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3 Questions

by David Brock on June 12th, 2017

I’ve had the good fortune to spend a lot of time with some inspirational leaders.  Over time, I’ve noticed some common patterns in every conversation they have with people in their organization, customers, suppliers, even within their business communities.

While there are variations, I call it the “3 questions.”  The three questions have almost magical power:

  • They have the ability to communicate and reinforce the top priority of the leader.
  • They have the ability to help the leader learn about things that impact their top priority.
  • They have the ability to help the person the leader is speaking with think about how they contribute to that priority.
  • They create an intensity of purposefulness and focus–within the organization, with customers, with the extended business community.
  • They create great clarity for everyone involved–both for the company, and for each individual.
  • They become an anchoring point for driving change.

The three questions have variants in wording–depending on the audience.  How one words them to a group of the company’s sales people is different than the way they might be posed to customers.

They are questions, not statements.  This is the power of the approach, questions engage people in the conversation, the journey, thinking about what it means to them, and buy in.  Statements only share the leader’s ideas.

Defining the three questions are tough.  Coming up with them requires rigorous thinking on the part of the executive/executive team.  What is really important?  What is our focus?  How do I learn about things that impact our ability to achieve/execute?  How do I consistently reinforce this and get everyone to discover their role in contributing to these?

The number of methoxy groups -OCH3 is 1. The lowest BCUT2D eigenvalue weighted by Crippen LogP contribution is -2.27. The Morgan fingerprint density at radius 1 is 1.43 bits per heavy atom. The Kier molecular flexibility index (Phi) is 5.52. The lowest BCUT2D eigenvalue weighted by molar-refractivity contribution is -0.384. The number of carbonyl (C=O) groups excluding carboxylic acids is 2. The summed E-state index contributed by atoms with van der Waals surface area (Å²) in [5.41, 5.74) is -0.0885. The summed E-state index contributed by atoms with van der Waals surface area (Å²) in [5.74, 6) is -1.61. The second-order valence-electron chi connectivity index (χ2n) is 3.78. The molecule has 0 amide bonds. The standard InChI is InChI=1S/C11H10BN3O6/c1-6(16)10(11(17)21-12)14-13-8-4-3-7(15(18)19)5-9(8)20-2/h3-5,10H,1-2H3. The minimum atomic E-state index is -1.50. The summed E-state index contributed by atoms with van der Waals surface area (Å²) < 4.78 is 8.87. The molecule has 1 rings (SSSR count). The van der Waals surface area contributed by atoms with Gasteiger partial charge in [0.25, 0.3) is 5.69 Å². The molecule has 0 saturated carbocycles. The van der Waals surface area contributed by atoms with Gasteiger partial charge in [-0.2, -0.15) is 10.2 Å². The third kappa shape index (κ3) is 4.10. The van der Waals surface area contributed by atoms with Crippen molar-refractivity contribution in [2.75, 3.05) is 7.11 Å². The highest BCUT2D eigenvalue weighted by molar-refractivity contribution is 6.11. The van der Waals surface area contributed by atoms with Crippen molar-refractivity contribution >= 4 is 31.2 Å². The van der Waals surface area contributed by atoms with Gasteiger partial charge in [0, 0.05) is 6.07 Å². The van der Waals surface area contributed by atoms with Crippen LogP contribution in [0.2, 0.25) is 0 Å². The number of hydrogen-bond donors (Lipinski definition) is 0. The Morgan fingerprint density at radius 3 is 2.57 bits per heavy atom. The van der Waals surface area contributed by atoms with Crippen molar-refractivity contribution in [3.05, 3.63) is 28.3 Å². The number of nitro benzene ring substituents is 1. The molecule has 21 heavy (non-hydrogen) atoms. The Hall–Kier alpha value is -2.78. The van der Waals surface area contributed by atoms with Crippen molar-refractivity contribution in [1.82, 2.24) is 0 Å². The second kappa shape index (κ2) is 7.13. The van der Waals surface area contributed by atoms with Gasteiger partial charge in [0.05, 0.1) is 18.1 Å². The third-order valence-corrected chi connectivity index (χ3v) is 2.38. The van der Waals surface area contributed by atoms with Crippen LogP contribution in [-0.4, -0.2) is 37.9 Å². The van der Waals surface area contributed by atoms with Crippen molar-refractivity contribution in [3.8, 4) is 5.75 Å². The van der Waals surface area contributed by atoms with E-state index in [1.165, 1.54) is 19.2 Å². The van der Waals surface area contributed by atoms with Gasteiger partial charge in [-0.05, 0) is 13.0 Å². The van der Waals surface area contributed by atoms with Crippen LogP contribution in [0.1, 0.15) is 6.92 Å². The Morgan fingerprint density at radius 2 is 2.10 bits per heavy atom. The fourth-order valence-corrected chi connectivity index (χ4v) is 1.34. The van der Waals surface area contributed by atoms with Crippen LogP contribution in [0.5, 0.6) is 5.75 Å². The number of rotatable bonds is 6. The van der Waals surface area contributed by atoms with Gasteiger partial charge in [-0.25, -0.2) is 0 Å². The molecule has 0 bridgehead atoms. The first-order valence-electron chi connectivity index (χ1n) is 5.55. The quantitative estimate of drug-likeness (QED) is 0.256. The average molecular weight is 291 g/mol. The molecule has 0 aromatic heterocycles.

They are tough for top leaders to execute.  They require commitment and consistency over a period of time.  Clearly, if in each conversation, the three questions change, there is no consistency, no commitment.  They lose their power and confuse everyone the leader speaks with.  When leaders come up with their three questions, they have to commit to them over a period of time–months, sometimes years.  Of course, they will change over time, but only when the previous goals have become internalized and are “muscle memory” for others.

This is the second piece of magic (actually the first) that happens with these 3 questions.  The process the executive/executive team must go through to determine the 3 questions requires deep focus, rigorous prioritization, introspection, and commitment.  But once developed they drive such clarity.

It takes courage to develop these, evangelize them.

Do you know your three questions?

 

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One Comment
  1. John Sterrett permalink

    Thanks for the reminder, Dave. Always good to ponder this while driving from one customer call to the other. Because the questions sometimes need to be tweaked by audience and application.

    It is amazing how many people just spew rote questions, seemingly to check off boxes and move on to the next task, when good questions do most of your work for you.

    I had a recruiter ask me three such (inane) questions yesterday, just checking off boxes in order to screen me for a 2nd interview with the VP Sales. I helped her out, volunteering valuable information that was absolutely not solicited by the humdrum questions.

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